Spring 2005
Lab 4 - Assembly Practice


To learn to run assembly programs and use the xspim interpreter.


Running Assembly programs

Assembly programs go in text files with a .s extention. The program must start with the label "__start:" (two underscores) and end with the instruction "done".

xspim is a version of spim that runs on the X windows graphical user interface, as opposed to spim's console interface. You can run spim remotely, but you will have to refer to the spim documentation to find the equivalent commands.

To run xspim, type

xspim &

on the command line. (The ampersand causes the program to run in the background). Then, use the load button to load in your .s file. The set buttons can be used to set the register values, and the program can then be executed using the run or step button. The register values will change in the top frame.

  1. A short MIPS program

    Write a piece of MIPS code that, given values in $s0 and $s1, puts into the $tk registers the following:

    $t0 = $s0
    $t1 = $s1
    $t2 = $t0 + $t1
    $t3 = $t1 + $t2
    $t7 = $t5 + $t6

    In other words, for each register from $t2 to $t7, it stores the sum of the previous two $t register values. The $s0 and $s1 registers contain the initial values.

    Don't set the value of $s0 and $s1 in your code. Instead, learn how to set it manually with xspim.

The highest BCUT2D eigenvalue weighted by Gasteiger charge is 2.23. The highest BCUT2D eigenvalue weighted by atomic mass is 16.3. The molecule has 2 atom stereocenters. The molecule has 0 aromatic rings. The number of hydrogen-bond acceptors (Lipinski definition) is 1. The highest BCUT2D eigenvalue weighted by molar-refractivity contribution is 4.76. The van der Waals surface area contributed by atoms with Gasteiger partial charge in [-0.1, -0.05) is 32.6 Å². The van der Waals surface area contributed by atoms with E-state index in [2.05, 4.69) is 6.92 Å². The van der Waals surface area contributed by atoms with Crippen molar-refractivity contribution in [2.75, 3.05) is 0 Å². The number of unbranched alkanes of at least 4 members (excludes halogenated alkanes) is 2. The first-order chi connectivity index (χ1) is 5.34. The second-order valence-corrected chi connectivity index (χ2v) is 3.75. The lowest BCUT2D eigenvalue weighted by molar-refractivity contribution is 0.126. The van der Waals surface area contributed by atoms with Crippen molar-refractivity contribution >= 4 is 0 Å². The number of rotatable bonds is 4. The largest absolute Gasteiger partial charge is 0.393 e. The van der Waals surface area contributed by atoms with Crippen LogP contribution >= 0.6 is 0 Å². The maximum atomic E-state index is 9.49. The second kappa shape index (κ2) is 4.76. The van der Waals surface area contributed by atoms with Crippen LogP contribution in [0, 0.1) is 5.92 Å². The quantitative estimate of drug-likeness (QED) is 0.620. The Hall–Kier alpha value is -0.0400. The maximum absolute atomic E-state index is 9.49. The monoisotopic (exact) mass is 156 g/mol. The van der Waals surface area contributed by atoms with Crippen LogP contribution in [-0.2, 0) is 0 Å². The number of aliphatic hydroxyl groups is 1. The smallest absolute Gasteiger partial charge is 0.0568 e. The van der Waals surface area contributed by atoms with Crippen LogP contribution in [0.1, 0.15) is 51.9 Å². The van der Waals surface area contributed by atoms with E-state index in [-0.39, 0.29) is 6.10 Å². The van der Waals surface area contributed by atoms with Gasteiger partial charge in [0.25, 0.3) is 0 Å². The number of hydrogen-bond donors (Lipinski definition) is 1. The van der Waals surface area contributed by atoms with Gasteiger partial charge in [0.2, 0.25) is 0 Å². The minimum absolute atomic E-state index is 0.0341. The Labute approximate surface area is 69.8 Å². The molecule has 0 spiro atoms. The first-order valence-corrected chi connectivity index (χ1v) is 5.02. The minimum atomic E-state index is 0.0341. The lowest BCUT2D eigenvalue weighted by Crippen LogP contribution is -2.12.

Copy the lab directory over from ~cs61c/labs/lab04
  2. Debugging a MIPS program
    Debug the loop in the program in lab4a.s. It is meant to copy integers from memory address $a0 to memory address $a1, until it reads a zero value. The number of integers copied (up to, but not including the zero value), should be stored in $v0.

  3. Compiling from C to MIPS

    The file lab4b.c is a C version of the program in the previous part of the lab. Compile this program into MIPS code using the command:

    MIPSgcc -S -O3 -fno-delayed-branch lab4b.c

    The -O3 option turns on optimization. The -S option generates assembly code. Don't worry about the delayed branch option for now; we will revisit this topic again when we talk about pipelining.

    The above command should generate assembly language output for the C code. Find the assembly code for the loop that copies sources values to destination values. Then, for the registers $a0, $a1, $v0, and $v1 from part 2, determine what registers gcc used to store the corresponding value. (For example, $a0 was used to store the source address of integers to be copied. What register is used for this purpose in the gcc output?)